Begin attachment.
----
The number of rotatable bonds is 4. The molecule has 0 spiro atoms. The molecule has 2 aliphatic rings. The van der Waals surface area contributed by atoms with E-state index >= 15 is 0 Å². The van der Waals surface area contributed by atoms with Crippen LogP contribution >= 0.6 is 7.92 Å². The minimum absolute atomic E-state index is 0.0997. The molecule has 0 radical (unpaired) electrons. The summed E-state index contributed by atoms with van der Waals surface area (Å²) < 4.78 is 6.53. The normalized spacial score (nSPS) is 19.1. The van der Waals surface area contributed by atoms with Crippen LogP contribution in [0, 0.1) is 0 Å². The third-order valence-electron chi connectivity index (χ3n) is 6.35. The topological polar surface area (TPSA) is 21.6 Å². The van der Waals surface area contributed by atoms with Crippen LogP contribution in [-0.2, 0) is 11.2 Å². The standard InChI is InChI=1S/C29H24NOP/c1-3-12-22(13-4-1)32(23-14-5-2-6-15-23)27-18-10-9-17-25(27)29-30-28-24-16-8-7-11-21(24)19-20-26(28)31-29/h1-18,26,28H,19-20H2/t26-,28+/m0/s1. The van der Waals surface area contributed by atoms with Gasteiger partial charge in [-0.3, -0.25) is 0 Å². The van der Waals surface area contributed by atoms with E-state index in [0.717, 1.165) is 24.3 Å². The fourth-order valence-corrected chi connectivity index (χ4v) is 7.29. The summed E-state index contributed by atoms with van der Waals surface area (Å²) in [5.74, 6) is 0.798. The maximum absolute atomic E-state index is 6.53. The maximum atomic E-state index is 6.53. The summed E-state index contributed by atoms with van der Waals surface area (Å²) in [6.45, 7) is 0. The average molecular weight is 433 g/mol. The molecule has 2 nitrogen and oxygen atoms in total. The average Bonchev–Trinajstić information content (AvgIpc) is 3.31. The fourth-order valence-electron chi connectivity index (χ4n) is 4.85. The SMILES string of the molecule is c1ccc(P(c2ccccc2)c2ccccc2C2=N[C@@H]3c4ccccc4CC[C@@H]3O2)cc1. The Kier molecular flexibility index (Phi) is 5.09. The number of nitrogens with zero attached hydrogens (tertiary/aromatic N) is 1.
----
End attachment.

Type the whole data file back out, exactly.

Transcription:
The number of rotatable bonds is 4. The molecule has 0 spiro atoms. The molecule has 2 aliphatic rings. The van der Waals surface area contributed by atoms with E-state index >= 15 is 0 Å². The van der Waals surface area contributed by atoms with Crippen LogP contribution >= 0.6 is 7.92 Å². The minimum absolute atomic E-state index is 0.0997. The molecule has 0 radical (unpaired) electrons. The summed E-state index contributed by atoms with van der Waals surface area (Å²) < 4.78 is 6.53. The normalized spacial score (nSPS) is 19.1. The van der Waals surface area contributed by atoms with Crippen LogP contribution in [0, 0.1) is 0 Å². The third-order valence-electron chi connectivity index (χ3n) is 6.35. The topological polar surface area (TPSA) is 21.6 Å². The van der Waals surface area contributed by atoms with Crippen LogP contribution in [-0.2, 0) is 11.2 Å². The standard InChI is InChI=1S/C29H24NOP/c1-3-12-22(13-4-1)32(23-14-5-2-6-15-23)27-18-10-9-17-25(27)29-30-28-24-16-8-7-11-21(24)19-20-26(28)31-29/h1-18,26,28H,19-20H2/t26-,28+/m0/s1. The van der Waals surface area contributed by atoms with Gasteiger partial charge in [-0.3, -0.25) is 0 Å². The van der Waals surface area contributed by atoms with E-state index in [0.717, 1.165) is 24.3 Å². The fourth-order valence-corrected chi connectivity index (χ4v) is 7.29. The summed E-state index contributed by atoms with van der Waals surface area (Å²) in [5.74, 6) is 0.798. The maximum absolute atomic E-state index is 6.53. The maximum atomic E-state index is 6.53. The summed E-state index contributed by atoms with van der Waals surface area (Å²) in [6.45, 7) is 0. The average molecular weight is 433 g/mol. The molecule has 2 nitrogen and oxygen atoms in total. The average Bonchev–Trinajstić information content (AvgIpc) is 3.31. The fourth-order valence-electron chi connectivity index (χ4n) is 4.85. The SMILES string of the molecule is c1ccc(P(c2ccccc2)c2ccccc2C2=N[C@@H]3c4ccccc4CC[C@@H]3O2)cc1. The Kier molecular flexibility index (Phi) is 5.09. The number of nitrogens with zero attached hydrogens (tertiary/aromatic N) is 1.